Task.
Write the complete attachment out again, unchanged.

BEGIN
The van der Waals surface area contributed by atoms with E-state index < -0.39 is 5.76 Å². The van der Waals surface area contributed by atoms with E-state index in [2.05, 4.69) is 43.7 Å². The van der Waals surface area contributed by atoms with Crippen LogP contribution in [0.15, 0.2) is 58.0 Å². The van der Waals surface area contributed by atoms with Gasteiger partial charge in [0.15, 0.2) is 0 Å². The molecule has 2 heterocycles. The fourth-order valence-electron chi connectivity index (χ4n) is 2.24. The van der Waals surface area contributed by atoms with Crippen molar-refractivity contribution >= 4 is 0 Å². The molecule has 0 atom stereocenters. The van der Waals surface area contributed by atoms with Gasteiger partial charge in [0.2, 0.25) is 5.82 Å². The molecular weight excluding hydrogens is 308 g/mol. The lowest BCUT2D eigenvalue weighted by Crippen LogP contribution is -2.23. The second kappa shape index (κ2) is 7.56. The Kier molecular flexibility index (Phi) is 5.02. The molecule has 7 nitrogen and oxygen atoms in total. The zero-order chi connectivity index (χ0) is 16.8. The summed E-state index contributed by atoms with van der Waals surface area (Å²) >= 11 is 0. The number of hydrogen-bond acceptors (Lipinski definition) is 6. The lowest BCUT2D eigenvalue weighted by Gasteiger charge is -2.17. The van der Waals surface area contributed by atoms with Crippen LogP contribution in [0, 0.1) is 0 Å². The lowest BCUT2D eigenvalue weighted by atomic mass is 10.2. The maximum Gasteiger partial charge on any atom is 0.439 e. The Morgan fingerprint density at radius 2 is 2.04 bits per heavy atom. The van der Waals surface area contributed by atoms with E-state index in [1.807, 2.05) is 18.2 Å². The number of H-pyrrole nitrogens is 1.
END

The van der Waals surface area contributed by atoms with E-state index < -0.39 is 5.76 Å². The van der Waals surface area contributed by atoms with E-state index in [2.05, 4.69) is 43.7 Å². The van der Waals surface area contributed by atoms with Crippen LogP contribution in [0.15, 0.2) is 58.0 Å². The van der Waals surface area contributed by atoms with Gasteiger partial charge in [0.15, 0.2) is 0 Å². The molecule has 2 heterocycles. The fourth-order valence-electron chi connectivity index (χ4n) is 2.24. The van der Waals surface area contributed by atoms with Crippen molar-refractivity contribution >= 4 is 0 Å². The molecule has 0 atom stereocenters. The van der Waals surface area contributed by atoms with Gasteiger partial charge in [0.2, 0.25) is 5.82 Å². The molecular weight excluding hydrogens is 308 g/mol. The lowest BCUT2D eigenvalue weighted by Crippen LogP contribution is -2.23. The second kappa shape index (κ2) is 7.56. The Kier molecular flexibility index (Phi) is 5.02. The molecule has 7 nitrogen and oxygen atoms in total. The zero-order chi connectivity index (χ0) is 16.8. The summed E-state index contributed by atoms with van der Waals surface area (Å²) >= 11 is 0. The number of hydrogen-bond acceptors (Lipinski definition) is 6. The lowest BCUT2D eigenvalue weighted by Gasteiger charge is -2.17. The van der Waals surface area contributed by atoms with Crippen LogP contribution in [0, 0.1) is 0 Å². The lowest BCUT2D eigenvalue weighted by atomic mass is 10.2. The maximum Gasteiger partial charge on any atom is 0.439 e. The Morgan fingerprint density at radius 2 is 2.04 bits per heavy atom. The van der Waals surface area contributed by atoms with E-state index in [1.807, 2.05) is 18.2 Å². The number of H-pyrrole nitrogens is 1.